Elote(corn on the cob):As sold by street vendors, it's corn with grated cheese, mayonnaise, chili powder, and lemon. You often get a choice of medium or asado (well-done). You can also choose whether you want an actual cob on a stick, or de-cobbed corn in a foam cup (vaso). I've always taken the vasooption, because I don't want to wear it. I also tell them to hold the mayonnaise.

     

    TripeTripe:Not something worth writing home about, but it's listed here because there's a funny story that goes with it. The first time I tried it, I saw it being deep-fried by a sidewalk vendor, and my reaction was “umm, calamari; I lovecalamari.” Well, I learned about three days later that tripe isn't calamari; it's sections of cow intestines. Had I known this, I never would have tried it. Having tried it once, I like it OK. However, you never see tripe on a menu in a restaurant. It's always sold by sidewalk vendors; if you see it cooked before your very eyes, you know that it's cooked sufficiently. This picture was taken at Embajadores Park in Guanajuato.

  • Sea Shepherd society protecting endangered marine species in the Sea of Cortez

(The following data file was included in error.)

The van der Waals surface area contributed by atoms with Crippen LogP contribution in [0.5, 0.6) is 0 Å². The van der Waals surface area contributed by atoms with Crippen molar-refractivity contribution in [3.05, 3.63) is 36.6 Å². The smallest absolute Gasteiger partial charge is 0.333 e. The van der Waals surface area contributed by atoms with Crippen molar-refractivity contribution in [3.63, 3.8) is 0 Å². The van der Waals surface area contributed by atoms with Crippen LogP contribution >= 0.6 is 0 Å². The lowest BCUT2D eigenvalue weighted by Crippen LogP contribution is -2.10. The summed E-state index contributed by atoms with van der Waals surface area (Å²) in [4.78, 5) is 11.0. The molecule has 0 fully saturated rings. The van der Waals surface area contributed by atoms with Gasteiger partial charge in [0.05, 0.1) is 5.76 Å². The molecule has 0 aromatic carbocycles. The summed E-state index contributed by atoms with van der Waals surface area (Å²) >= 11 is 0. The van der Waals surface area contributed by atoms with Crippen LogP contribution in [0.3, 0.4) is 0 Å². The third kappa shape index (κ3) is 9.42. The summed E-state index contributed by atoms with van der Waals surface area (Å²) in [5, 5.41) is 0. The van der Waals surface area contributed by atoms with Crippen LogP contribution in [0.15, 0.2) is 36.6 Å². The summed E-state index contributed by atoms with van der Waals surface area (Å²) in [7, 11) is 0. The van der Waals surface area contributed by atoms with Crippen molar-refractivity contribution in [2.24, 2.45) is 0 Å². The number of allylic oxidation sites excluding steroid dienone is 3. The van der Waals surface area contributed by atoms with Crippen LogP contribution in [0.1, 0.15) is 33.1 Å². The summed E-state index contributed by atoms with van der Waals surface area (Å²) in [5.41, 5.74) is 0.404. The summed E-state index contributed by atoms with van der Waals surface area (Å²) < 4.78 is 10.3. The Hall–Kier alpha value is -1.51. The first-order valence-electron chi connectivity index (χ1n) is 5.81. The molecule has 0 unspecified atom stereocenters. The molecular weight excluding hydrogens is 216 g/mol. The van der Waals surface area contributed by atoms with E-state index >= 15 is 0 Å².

The Sea Shepherd Conservation Society ships M/Y Farley Mowat and M/Y Sam Simon are in the Sea of Cortez (a.k.a. the Gulf of California) for Operation Milagro III.

    The purpose of Operation Milagro III is to protect two endangered species, the totoaba fish and the vaquita porpoise. As the name implies, this is the third season that the Sea Shepherd society has been in the Sea of Cortez.

    The threat to totoabas is poaching. The demand comes from China, where their swim bladders are considered to have medicinal value. Mexican organized crime organizations have stepped up to meeting this demand, by using illegal gillnets to catch them. These gillnets are deadly to the vaquitas, who are unable to see them in the murky water of the Sea of Cortez. Their population has been estimated to be 60.